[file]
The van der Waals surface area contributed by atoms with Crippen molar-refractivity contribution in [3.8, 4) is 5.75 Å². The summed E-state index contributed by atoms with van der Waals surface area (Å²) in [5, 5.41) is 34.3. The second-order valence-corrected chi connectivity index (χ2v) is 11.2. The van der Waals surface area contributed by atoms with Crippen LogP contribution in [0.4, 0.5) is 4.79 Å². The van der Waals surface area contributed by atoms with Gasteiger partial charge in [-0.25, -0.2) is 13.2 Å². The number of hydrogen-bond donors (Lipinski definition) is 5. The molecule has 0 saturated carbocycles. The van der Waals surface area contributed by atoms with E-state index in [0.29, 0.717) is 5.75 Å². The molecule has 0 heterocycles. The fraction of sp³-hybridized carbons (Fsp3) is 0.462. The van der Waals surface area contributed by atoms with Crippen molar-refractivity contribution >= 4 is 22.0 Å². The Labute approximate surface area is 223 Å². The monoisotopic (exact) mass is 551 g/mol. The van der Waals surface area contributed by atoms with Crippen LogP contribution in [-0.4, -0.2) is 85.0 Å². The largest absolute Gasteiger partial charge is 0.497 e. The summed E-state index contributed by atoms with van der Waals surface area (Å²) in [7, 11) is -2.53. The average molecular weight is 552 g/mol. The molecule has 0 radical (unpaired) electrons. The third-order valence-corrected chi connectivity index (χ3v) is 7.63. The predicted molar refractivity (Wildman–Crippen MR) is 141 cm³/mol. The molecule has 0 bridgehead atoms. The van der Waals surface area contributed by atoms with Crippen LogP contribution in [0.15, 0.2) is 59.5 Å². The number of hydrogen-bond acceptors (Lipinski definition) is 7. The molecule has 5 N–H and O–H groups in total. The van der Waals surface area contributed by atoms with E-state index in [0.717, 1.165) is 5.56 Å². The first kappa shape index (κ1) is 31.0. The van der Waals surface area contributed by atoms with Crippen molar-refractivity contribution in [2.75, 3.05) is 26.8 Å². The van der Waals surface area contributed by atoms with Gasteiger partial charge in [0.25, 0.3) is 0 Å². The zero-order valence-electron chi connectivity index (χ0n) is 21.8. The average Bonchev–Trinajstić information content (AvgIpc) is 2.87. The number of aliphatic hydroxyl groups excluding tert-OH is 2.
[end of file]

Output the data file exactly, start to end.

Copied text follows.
The van der Waals surface area contributed by atoms with Crippen molar-refractivity contribution in [3.8, 4) is 5.75 Å². The summed E-state index contributed by atoms with van der Waals surface area (Å²) in [5, 5.41) is 34.3. The second-order valence-corrected chi connectivity index (χ2v) is 11.2. The van der Waals surface area contributed by atoms with Crippen LogP contribution in [0.4, 0.5) is 4.79 Å². The van der Waals surface area contributed by atoms with Gasteiger partial charge in [-0.25, -0.2) is 13.2 Å². The number of hydrogen-bond donors (Lipinski definition) is 5. The molecule has 0 saturated carbocycles. The van der Waals surface area contributed by atoms with E-state index in [0.29, 0.717) is 5.75 Å². The molecule has 0 heterocycles. The fraction of sp³-hybridized carbons (Fsp3) is 0.462. The van der Waals surface area contributed by atoms with Crippen molar-refractivity contribution >= 4 is 22.0 Å². The Labute approximate surface area is 223 Å². The monoisotopic (exact) mass is 551 g/mol. The van der Waals surface area contributed by atoms with Crippen LogP contribution in [-0.4, -0.2) is 85.0 Å². The largest absolute Gasteiger partial charge is 0.497 e. The summed E-state index contributed by atoms with van der Waals surface area (Å²) in [7, 11) is -2.53. The average molecular weight is 552 g/mol. The molecule has 0 radical (unpaired) electrons. The third-order valence-corrected chi connectivity index (χ3v) is 7.63. The predicted molar refractivity (Wildman–Crippen MR) is 141 cm³/mol. The molecule has 0 bridgehead atoms. The van der Waals surface area contributed by atoms with Crippen LogP contribution in [0.15, 0.2) is 59.5 Å². The number of hydrogen-bond acceptors (Lipinski definition) is 7. The molecule has 5 N–H and O–H groups in total. The van der Waals surface area contributed by atoms with E-state index in [0.717, 1.165) is 5.56 Å². The first kappa shape index (κ1) is 31.0. The van der Waals surface area contributed by atoms with Crippen molar-refractivity contribution in [2.75, 3.05) is 26.8 Å². The van der Waals surface area contributed by atoms with Gasteiger partial charge in [0.25, 0.3) is 0 Å². The zero-order valence-electron chi connectivity index (χ0n) is 21.8. The average Bonchev–Trinajstić information content (AvgIpc) is 2.87. The number of aliphatic hydroxyl groups excluding tert-OH is 2.